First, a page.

All three essential functions, namely Shutter speed, Aperture and ISO can be easily adjusted using that single rear wheel. In addition, I also set it up so I can move the focus point, choose shutter (single shot, burst, delay etc.) using the same wheel.

    Here's how I set it up:
    By pressing the wheel "UP" once, I can then turn to change shutter or press it up or down again to change aperture.
    By pressing the wheel "Right" once, I can access my ISO
    By pressing the wheel "Left" once, I can access my focus point
    By pressing the wheel "Down" once, I can access my shutter mode

    After the initial press you can then use the same wheel as a directional button.

    I dunno if it makes sense but if you have additional question I'd be glad to answer them.

    Also, don't forget you can turn on the Super control panel, it's the super easy control panel and since you have touch screen on the E-PL5, you can just touch the function you want and adjust it. :biggrin:

    It's not the difficult once you set it up properly.
  6. pdk42

    pdk42 One of the "Eh?" team

    Jan 11, 2013
    Leamington Spa, UK
    I have both an E-M5 and an E-PL5. The E-PL5 is a great camera and I'm sure it'll be great for your intended use. However, if you plan to do lots of manual exposure shooting, be aware that since it's only got one control wheel, it'll never be quite so quick and easy to use as a camera with two wheels. Having said that, I personally hardly ever use manual mode. The 'A' mode with exposure comp IMHO is much easier to use and used with the Shadow/Highlight feature on the finder gives fast and very accurate scene exposure adjustment.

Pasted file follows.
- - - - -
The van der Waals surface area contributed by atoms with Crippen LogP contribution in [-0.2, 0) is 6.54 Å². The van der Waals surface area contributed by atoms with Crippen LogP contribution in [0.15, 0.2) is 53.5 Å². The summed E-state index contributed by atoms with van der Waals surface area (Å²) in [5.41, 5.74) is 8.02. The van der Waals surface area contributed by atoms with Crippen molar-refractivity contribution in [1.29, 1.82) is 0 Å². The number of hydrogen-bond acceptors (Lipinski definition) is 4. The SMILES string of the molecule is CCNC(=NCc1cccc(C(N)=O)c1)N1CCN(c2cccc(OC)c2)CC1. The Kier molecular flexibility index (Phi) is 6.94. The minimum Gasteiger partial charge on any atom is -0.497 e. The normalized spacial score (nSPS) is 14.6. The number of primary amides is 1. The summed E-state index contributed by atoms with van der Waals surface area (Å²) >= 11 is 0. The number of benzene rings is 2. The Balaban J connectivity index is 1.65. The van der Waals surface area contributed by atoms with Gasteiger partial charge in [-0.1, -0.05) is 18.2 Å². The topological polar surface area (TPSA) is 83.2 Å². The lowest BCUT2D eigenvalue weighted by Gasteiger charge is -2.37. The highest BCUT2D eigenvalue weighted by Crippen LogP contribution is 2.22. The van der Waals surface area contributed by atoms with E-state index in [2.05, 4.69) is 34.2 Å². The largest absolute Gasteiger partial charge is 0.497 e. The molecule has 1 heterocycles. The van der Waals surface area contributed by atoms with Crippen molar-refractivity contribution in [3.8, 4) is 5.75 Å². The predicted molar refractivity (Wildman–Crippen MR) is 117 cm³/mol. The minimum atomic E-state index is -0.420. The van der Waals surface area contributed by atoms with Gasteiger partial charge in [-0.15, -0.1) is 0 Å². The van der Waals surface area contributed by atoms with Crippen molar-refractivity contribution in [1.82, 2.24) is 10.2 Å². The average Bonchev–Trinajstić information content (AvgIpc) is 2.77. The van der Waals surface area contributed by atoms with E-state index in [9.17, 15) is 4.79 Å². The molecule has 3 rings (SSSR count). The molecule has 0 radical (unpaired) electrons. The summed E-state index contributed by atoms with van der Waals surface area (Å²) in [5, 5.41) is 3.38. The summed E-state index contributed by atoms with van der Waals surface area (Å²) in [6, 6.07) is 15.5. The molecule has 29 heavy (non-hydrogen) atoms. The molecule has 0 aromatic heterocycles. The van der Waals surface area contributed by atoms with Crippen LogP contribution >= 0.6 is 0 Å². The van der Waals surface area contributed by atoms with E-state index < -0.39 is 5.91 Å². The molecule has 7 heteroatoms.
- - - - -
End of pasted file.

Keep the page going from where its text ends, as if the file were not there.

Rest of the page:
Finally, I'll must add that I think an EVF is almost essential for any serious shooting so consider getting a VF3 or 2.
  7. Replytoken

    Replytoken Mu-43 Hall of Famer

    May 7, 2012
    Puget Sound
    Real Name:
    If you are considering a new VF2, I would recommend the VF4 instead for just a bit more. I own and like the VF2, but the VF4 really needs to be used to be appreciated.

  8. OhWellOK

    OhWellOK Mu-43 Veteran

    Oct 4, 2012
    Brooklyn, NY
    Nope-as you said the smaller form factor/lighter weight makes up for shortcomings in the controls. I shoot in "A" mode 99% of the time anyway - use the wheel to adjust aperture and exposure compensation.
    "More important assignments" :smile: ie vacations, day trips, special projects, etc. I'll use the E-M5 with it's more robust controls-sometimes I'll even add the HLD-6 grip for enhanced handling. The E-PL5 is great to stick in my messenger bag when I just want to bring a camera and a spare lens along.